George Osborne will use this week’s Budget to make a direct bid for the vote of Britain’s pensioners, while resisting pressure to ease his broader austerity programme.
The Chancellor today announced better-than-expected news for the families of elderly people who need to go into care, while also promising to speed up pension reforms.
Mr Osborne dropped the hints as the Ernst & Young ITEM Club, a leading economic forecaster, warned that he would be forced to admit borrowing £8bn more than previously estimated due to falling tax receipts – giving him little room to manoeuvre in terms of spending to boost growth.
Speaking on the BBC’s Andrew Marr Show, Mr Osborne promised that, starting in 2016, there would be a £72,000 limit to the amount anyone would have to contribute to their care costs, after which they could receive free care for life. This is a year earlier than the Government had previously indicated and a small improvement on the £75,000 cap that the Health Secretary, Jeremy Hunt, announced in Parliament – although still substantially less generous than the £35,000 limit proposed by the Dilnot Report into long-term care.
The introduction of a new, simple single-tier pension, which would be worth about £144 a week, was also being brought forward by a year, to 2016, Mr Osborne announced.
“That is another example of how this Government is helping people who want to save, people who want to leave something to their children like their home, people who want to get on in life, people who do the right thing. Those two decisions are going to be enormously helpful,” Mr Osborne said.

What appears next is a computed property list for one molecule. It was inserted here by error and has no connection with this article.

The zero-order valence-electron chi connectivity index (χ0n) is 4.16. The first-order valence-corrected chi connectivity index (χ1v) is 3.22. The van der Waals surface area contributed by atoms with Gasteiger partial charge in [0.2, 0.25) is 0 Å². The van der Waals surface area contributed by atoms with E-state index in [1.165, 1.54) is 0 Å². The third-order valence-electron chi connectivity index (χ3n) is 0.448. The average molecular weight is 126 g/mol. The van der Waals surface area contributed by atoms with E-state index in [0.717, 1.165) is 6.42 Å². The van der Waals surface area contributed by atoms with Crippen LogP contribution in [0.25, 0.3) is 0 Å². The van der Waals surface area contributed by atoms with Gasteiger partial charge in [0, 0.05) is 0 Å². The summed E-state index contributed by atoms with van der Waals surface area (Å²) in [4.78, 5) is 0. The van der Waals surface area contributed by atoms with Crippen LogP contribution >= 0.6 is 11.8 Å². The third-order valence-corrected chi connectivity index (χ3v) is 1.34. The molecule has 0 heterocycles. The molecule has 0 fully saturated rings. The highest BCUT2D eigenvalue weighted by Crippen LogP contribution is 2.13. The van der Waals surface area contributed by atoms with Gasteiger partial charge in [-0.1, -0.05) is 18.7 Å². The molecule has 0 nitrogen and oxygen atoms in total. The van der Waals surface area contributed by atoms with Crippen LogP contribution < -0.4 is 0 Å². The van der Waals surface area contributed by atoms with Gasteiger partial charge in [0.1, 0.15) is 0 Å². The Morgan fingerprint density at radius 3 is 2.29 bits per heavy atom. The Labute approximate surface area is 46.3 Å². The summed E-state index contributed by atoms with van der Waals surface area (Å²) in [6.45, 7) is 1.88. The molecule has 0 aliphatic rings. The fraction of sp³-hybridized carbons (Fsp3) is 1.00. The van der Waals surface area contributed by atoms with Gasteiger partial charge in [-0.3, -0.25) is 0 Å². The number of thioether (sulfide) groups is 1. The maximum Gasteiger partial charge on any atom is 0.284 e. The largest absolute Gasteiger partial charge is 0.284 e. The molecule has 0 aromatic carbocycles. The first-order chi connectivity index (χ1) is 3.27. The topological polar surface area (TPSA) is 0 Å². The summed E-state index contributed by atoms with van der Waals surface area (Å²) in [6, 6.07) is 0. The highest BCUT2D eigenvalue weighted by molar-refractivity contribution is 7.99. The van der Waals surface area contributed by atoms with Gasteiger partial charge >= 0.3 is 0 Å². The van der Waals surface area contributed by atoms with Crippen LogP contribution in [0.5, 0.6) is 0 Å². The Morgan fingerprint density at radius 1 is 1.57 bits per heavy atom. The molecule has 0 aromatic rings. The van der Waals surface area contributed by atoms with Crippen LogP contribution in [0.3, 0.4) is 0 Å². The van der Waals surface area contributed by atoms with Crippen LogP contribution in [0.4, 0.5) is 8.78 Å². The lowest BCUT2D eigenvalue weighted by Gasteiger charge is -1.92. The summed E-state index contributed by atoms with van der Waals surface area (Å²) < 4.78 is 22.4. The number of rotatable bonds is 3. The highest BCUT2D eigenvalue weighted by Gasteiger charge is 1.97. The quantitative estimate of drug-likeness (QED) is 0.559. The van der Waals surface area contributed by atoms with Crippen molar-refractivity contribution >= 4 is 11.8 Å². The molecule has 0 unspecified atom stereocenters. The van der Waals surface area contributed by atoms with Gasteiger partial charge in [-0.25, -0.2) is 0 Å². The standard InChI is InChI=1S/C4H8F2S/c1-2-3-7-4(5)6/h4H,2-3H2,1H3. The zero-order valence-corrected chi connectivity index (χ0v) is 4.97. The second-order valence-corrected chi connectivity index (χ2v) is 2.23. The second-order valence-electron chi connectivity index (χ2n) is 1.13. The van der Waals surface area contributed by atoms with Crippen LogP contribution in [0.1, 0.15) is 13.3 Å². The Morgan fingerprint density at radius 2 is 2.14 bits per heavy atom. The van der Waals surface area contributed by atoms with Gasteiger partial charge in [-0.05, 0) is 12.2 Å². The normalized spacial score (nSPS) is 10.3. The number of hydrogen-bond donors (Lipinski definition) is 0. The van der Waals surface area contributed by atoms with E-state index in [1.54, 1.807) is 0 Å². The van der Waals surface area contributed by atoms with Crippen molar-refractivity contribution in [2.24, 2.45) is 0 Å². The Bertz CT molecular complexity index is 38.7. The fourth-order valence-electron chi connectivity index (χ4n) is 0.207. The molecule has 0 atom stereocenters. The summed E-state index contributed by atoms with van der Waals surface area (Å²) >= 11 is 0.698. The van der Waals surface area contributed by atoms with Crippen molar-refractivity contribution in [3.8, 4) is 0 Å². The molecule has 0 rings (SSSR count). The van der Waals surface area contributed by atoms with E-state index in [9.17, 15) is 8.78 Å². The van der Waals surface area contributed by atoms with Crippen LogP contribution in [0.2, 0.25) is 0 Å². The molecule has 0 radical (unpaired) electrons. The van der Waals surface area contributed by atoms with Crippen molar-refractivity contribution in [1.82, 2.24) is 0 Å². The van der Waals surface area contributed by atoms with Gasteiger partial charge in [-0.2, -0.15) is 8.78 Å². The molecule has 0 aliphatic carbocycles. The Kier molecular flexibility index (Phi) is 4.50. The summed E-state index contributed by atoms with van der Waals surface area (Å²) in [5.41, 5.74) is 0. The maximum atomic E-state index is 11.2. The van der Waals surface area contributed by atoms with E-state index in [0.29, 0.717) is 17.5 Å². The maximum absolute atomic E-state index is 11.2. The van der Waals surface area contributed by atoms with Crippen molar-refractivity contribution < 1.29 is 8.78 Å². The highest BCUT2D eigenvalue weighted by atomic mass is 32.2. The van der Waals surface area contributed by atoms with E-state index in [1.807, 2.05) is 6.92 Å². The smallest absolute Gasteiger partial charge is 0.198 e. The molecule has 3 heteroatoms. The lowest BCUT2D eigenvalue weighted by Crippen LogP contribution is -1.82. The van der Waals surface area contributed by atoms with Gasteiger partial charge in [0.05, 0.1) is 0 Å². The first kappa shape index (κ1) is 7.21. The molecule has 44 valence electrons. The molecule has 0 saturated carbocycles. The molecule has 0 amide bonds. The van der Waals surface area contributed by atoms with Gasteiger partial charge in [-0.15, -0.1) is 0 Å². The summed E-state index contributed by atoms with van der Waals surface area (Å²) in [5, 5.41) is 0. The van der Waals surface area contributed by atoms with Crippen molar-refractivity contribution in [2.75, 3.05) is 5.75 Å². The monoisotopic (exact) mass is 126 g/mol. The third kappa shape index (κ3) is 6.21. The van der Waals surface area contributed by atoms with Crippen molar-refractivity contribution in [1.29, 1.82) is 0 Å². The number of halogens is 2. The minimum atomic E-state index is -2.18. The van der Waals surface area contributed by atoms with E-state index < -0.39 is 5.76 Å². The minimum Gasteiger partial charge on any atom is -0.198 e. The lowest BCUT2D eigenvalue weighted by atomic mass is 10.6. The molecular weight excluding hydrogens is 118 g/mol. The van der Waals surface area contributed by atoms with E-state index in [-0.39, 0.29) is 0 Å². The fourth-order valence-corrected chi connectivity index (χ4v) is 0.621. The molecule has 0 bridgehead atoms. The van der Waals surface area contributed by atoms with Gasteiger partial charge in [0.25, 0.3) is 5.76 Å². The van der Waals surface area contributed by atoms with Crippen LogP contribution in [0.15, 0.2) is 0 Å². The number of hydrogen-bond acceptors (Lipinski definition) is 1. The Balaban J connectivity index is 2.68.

Michelle Mitchell, the director-general of the charity Age UK, described the announcements as “welcome but modest”, and Joanne Segars, the chief executive of the National Association of Pension Funds, sounded a note of warning. She said: “We are squarely in favour of these vital reforms but the Government must ensure that the implementation of these changes is workable for pension funds. This is a very tight timeframe and we have to wonder if it can be delivered.”
While he had good news for the elderly, who are consistently more likely to vote than other age groups, the rest of the Chancellor’s message was that the Government is sticking with its plans for budget reduction.
He warned that the problems in Cyprus – where savers have been hit by a one-off levy to pay for a bank bail-out – demonstrated “what happens if you don’t show the world you can pay your way”.
Yesterday the shadow Chancellor, Ed Balls, called for a cut in VAT and the reintroduction of the 10p tax band, which he said should be paid for by a “mansion tax” on properties worth more than £2m. “If George Osborne would like to cut the basic rate, we would support him,” he said. “Anything which helps middle- and lower-income families is good.”
The Tory MP Adam Afriyie, who is being talked about as a future contender for the party leadership, called for a temporary cut in capital gains tax and relief on employers’ National Insurance contributions for companies which hire long-term unemployed. He also told the BBC’s Sunday Politics programme that universal benefits such the winter fuel allowance needed to be “looked at”.
The Taxpayers’ Alliance is pressing the Chancellor to finance tax cuts by cutting spending. To push their case, they released poll results showing that more people – 19 per cent – believe that alien life forms have visited Earth than the 12 per cent who think the Government should tax and spend more.
Targets: new ideas
There will be new limits on what government departments can spend, but the NHS and overseas aid are exempt, as before.
Mr Osborne is reportedly going to announce a £10bn new investment in housing, but he would neither confirm nor deny that today.
Pension reform and a cap on what anyone elderly has to spend on long-term care are coming a year earlier than expected.
Plans for an increase are likely to be scrapped in this budget to avoid antagonising already under-pressure motorists.
Mr Osborne was expected to announce £1,000 allowances towards childcare costs, but that seems to have fallen down now because of an argument about how to pay.
A crackdown is expected on those companies who locate their payroll departments in foreign tax havens to avoid paying employment tax.Reuse content